Showing posts from August, 2019

The new australopith skull

I have some thoughts on the new skull of Australopithecus anamensis  over at Human Genesis.  Just click that pic. Photo: Dale Omori, Cleveland Museum of Natural History. Feedback? Email me at toddcharleswood [at] gmail [dot] com. If you enjoyed this article, please consider a contribution to Core Academy of Science. Thank you. Have you read my book?  You should check that out too!

Looking ahead to Africa

Sometimes God moves in surprising ways. Our mission at Core Academy is to nurture the next generation of faithful, Christ-like creation researchers to explore the hardest problems in creation.  We focus on mentoring students and young scholars, and we encourage them to go after the toughest questions out there.  We host annual retreats, sponsor a scholarship fund, and keep in personal contact with students all over the country.  We even stay connected with a few young scholars in Europe. Lately though, we’ve been hearing another call.  First, we were contacted by a zoology professor from Ethiopia who heard about our work and wanted to learn more about creation research.  He had only ever heard the evolution side of the story.  Some of you know we sent him a packet of creationist books, and we have kept in touch.  He is eager to learn more, and we’ve been trying to figure out a way to meet in person. More recently, as my own study of human fossils continues, I started gathering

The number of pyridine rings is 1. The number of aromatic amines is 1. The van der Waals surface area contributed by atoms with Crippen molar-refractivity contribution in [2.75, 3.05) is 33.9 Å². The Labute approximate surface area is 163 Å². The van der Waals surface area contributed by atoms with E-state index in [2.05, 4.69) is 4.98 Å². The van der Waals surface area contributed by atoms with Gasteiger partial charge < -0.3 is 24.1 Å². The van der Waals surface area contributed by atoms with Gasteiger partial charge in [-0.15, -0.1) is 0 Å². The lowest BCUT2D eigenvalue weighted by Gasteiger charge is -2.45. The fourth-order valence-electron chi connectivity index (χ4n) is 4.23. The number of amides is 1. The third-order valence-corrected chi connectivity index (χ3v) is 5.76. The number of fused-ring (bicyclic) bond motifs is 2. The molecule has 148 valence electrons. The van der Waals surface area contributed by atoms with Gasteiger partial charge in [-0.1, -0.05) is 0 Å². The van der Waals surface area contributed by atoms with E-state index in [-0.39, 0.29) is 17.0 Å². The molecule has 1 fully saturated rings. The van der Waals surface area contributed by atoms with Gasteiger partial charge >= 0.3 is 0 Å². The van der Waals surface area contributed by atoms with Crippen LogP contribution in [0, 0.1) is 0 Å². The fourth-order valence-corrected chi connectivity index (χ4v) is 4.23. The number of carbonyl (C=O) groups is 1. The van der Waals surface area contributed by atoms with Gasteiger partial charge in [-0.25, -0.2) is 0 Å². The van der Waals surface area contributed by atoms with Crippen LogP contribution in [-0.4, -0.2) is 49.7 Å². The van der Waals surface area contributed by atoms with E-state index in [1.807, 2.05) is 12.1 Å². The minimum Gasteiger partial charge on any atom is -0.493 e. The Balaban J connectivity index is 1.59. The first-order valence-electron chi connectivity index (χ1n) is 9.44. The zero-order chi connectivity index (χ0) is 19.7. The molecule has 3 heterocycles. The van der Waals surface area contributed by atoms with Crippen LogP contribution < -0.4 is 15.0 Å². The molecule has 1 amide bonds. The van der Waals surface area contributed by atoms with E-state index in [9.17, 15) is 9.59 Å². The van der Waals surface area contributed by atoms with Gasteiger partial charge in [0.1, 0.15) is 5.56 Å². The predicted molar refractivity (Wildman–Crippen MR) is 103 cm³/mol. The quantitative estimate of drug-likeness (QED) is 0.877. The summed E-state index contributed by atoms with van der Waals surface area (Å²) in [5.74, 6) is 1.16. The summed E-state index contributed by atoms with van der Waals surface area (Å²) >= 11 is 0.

What is the creation model?

The Antikythera Mechanism, by Tilemahos Efthimiadis, wikimedia In the spring of 1900, a crew of sponge divers returning to their home in the Greek isles happened to take shelter from a storm off the northeastern coast of the tiny island of Antikythera.  After the storm, the divers decided to explore the sea floor beneath them in hopes of finding sponges in the unexplored waters.  They found instead one of the richest and most celebrated shipwrecks from ancient Greece.  Their initial explorations retrieved a bronze arm dislodged from a statue, and subsequent explorations brought to the surface many celebrated statues of bronze and marble.  Along with these artworks came many small fragments of encrusted bronze that were thought to be broken statue pieces that could be used in their reconstruction.  Explorations led by Jacques Cousteau more than 75 years later would uncover coins from the wreck dated to the mid-first century before Christ.  The wreckage and its artifacts are more th